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Large number of concurrent activities
Continuous operation for years
Live updates and maintenance
Concurrency - common theme
Erlang processes are much more lightweight than OS threads
Reliability - what it gives you
Isolation - processes communicate only by message passing
Distribution - works across nodes
Linking/supervision/monitoring - one process takes action when another fails
Small language; few elements; functional - relatively easy to learn
Variables are immutable; no globals
Flow control via pattern matching; recursion
Processes, not mutexes, etc.
Selective receive lets you receive specific messages from anywhere in the message queue (even if other types are ahead of them)
OTP framework - everybody uses this
A distributed highly available eventually consistent highly scalable open source key-value database written primarily in Erlang.
Modeled after Amazon Dynamo. See Andy Gross’s 5 years later talk.
Also provides MapReduce, secondary indexes, full-text search
Built for operational ease - it just runs
Multiple clients - .NET, Java, Node.js, etc.
Consistent hashing - no sharding
Stores replicas - N/R/W values - adjustable
(The ring is very similar to the Security Now discussion of Tor.)
Vector clock - how it determines stale value - number of operations actors performed and a timestamp
All the nodes in a cluster are peers - no masters or slaves
Nodes exchange their understanding of ring state via gossip protocol
Riak uses the Erlang mesh for this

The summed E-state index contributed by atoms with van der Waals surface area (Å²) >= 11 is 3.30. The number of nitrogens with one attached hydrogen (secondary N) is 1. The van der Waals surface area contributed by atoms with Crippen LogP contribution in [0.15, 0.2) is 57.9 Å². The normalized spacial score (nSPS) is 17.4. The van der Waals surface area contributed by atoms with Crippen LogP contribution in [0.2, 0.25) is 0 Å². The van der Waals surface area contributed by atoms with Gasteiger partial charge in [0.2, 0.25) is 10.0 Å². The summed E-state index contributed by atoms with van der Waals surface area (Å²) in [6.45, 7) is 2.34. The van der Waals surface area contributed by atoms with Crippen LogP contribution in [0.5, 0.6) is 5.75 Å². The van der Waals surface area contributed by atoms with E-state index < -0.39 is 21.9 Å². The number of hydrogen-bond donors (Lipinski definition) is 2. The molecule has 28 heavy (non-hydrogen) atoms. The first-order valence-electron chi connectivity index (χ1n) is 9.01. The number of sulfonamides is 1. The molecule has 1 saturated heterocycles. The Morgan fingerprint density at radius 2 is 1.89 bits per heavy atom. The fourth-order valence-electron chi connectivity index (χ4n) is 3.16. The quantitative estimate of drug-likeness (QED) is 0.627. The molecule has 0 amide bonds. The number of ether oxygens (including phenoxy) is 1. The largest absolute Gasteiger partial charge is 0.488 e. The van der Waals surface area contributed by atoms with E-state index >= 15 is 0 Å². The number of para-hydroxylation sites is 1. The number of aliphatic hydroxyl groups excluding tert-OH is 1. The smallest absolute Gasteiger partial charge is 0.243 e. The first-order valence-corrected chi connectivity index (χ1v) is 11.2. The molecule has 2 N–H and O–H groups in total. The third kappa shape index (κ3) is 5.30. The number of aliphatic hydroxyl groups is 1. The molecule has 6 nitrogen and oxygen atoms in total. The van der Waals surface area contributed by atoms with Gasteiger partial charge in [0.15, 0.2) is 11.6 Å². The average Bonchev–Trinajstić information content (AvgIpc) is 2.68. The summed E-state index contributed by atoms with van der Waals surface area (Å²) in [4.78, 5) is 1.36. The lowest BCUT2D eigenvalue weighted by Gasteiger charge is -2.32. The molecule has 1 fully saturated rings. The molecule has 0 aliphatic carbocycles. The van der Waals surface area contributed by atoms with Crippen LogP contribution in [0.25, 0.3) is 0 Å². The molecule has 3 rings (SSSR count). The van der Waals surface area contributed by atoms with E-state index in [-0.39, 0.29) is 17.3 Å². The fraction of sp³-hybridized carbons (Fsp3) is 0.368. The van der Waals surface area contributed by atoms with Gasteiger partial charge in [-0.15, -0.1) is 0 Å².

Can simulate multi-node installment on a single machine (nice for development)
At about 150 nodes, the cluster doesn’t scale well.
Control vs. Data
Distributed Erlang is good for control plane, not so good for data plane
Sending large data can block
Use TCP, UDP, etc. directly for data plane traffic
Don’t mix control plane and data plane traffic
Riak still does this in a few places, unfortunately (they’re going to fix this)
Fallback vnode holds data for unavailable primary vnode
Hands it off once primary becomes available
Vnode with stale data is repaired via asynchronous update
Active anti-entropy (AAE) - can actively repair stale value before it’s read
Monitoring is great for cleaning up after aborted operations.
Pattern-matching is an elegant way to parse binary data.
gen_fsm - one of the OTP library behaviors (finite state machine)
In Erlang, everybody uses these behaviors; makes for more readable code.
Let It Crash - Joe Armstrong’s doctoral thesis (he created Erlang)
Business logic goes in Workers; Supervisors are very simple and just start and watch Workers. Little can go wrong with Supervisors.
Erlang/OTP System Facilities
Get status of OTP process
Trace function calls, messages
Put a trace on a process - VERY powerful
Seldom need a debugger
Be careful - you can take a system down by improper tracing
Linking with C/C++
NIF - Native Implemented Function
Can ref count binaries
Portable interface to OS
Can crash the whole VM with a bad NIF
NIF calls execute within a VM scheduler thread - can block the thread
NIFs should only block for a millisecond or less
Put long-running activities in their own threads.
Eunit - unit testing
QuickCheck - create model of SUT, and it runs randomly-generated tests against it (like PEX?) - shrinks the test case for easier debugging - awesome
Watch your memory.
Hot code loading really works.
Understand the Erlang VM.
A DSL for distributed systems.
A Little Riak Book, Riak Handbook
Elixir - Ruby-like language on Erlang VM - also some Lisp-style languages
O’Reilly Erlang book is also very good. (Francesco Cesarini, Simon Thompson)
(And he gave me a free book for asking a question! - Bill S.)